2. Do you have Rapeseed oil yet? Apparently it is even better for us than olive oil (I'm looking for a WHO message on that), and it tastes quite different, sort of buttery and nice!

Usual caveats apply - don't use much and don't deep fry, oils are the Devil's own fat friends!!!!

love2live
05-27-2004, 07:06 PM
Stef I'm assuming you mean to say grapeseed;) Yes, that is indeed a good choice-I usually use it for roasting meats-like turkey and chicken-I find it gives it a great flavoe.

With all else -I turn to olive oil! Just to help us out-I thought I'd post this excerpt from the food network on olive oils to explain-basically extra virgin (think expensive and more flavor-this is what you use for dressings and for drizzling) and light olive oil is good for frying *note they say here you can use it for dressing-but I really like the flavor of the olive oil in my dressing;) Enjoy!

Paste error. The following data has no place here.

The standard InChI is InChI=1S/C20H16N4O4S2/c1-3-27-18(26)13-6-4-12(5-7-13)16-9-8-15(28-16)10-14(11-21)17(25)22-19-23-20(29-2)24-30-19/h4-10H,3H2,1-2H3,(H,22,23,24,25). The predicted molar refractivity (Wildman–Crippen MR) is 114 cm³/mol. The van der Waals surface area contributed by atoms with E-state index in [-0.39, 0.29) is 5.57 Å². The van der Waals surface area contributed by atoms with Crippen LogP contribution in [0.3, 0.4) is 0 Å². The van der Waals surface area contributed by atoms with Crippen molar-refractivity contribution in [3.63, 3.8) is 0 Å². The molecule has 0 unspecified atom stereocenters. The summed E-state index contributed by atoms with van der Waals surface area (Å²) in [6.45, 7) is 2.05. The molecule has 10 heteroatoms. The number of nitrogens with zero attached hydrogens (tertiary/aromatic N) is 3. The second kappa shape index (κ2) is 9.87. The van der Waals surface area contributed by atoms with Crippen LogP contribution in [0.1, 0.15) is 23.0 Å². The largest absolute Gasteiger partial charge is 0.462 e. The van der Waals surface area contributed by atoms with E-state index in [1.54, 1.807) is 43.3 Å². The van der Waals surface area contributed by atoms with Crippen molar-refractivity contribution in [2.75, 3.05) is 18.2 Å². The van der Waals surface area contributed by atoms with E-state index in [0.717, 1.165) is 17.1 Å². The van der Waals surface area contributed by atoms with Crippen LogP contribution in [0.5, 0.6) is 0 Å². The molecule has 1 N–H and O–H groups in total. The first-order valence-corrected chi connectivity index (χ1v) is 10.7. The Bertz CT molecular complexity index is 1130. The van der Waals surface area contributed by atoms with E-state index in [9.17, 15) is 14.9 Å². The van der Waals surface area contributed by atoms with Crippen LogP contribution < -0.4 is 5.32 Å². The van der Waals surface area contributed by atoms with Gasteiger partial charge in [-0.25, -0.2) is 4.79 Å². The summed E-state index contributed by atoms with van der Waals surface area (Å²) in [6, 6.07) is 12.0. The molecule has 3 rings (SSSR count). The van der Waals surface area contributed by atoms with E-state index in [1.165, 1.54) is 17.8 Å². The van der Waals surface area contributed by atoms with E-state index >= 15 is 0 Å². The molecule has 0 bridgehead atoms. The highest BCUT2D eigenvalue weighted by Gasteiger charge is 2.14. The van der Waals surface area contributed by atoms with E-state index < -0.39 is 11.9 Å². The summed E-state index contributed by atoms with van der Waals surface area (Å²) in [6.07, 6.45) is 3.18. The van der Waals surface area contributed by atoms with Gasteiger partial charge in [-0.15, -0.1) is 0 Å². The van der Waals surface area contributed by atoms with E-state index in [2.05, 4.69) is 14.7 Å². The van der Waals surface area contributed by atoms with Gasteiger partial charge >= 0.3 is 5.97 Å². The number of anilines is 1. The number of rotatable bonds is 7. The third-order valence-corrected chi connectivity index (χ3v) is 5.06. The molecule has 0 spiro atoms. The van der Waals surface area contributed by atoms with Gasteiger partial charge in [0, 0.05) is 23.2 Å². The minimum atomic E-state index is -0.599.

Extra virgin olive oil, the cold-pressed result of the first pressing of the olives, is only 1 percent acid. It's considered the finest and fruitiest of the olive oils and is therefore also the most expensive. Extra virgin olive oil can range from a crystalline champagne color to greenish-golden to bright green. In general, the deeper the color, the more intense the olive flavor. After extra virgin, olive oils are classified in order of ascending acidity. Virgin olive oil is also a first-press oil, with a slightly higher level of acidity of between 1 and 3 percent. Fino olive oil is a blend of extra virgin and virgin oils (fino is Italian for "fine"). Products labeled simply olive oil (once called pure olive oil) contain a combination of refined olive oil and virgin or extra virgin oil. The new light olive oil contains the same amount of beneficial monounsaturated fat as regular olive oil...and it also has exactly the same number of calories. What the term "light" refers to is that--because of an extremely fine filtration process--this olive oil is lighter in both color and fragrance, and has little of the classic olive-oil flavor. It's this rather nondescript flavor that makes "light" olive oil perfect for baking and cooking where regular olive oil's obvious essence might be undesirable. The filtration process for this light-style oil also gives it a higher smoke point than regular olive oil. Light olive oils can therefore be used for high-heat frying, whereas regular olive oil is better suited for low- to medium-heat cooking, as well as for many uncooked foods such as salad dressings and marinades. The International Olive Oil Institute recommends using pure olive oil for frying, since the flavor of extra virgin olive oil tends to break down at frying temperatures, making the added expense a waste. Olive oil should be stored in a cool, dark place for up to 6 months. It can be refrigerated, in which case it will last up to a year. Chilled olive oil becomes cloudy and too thick to pour. However, it will clear and become liquid again when brought to room temperature. See also fats and oils.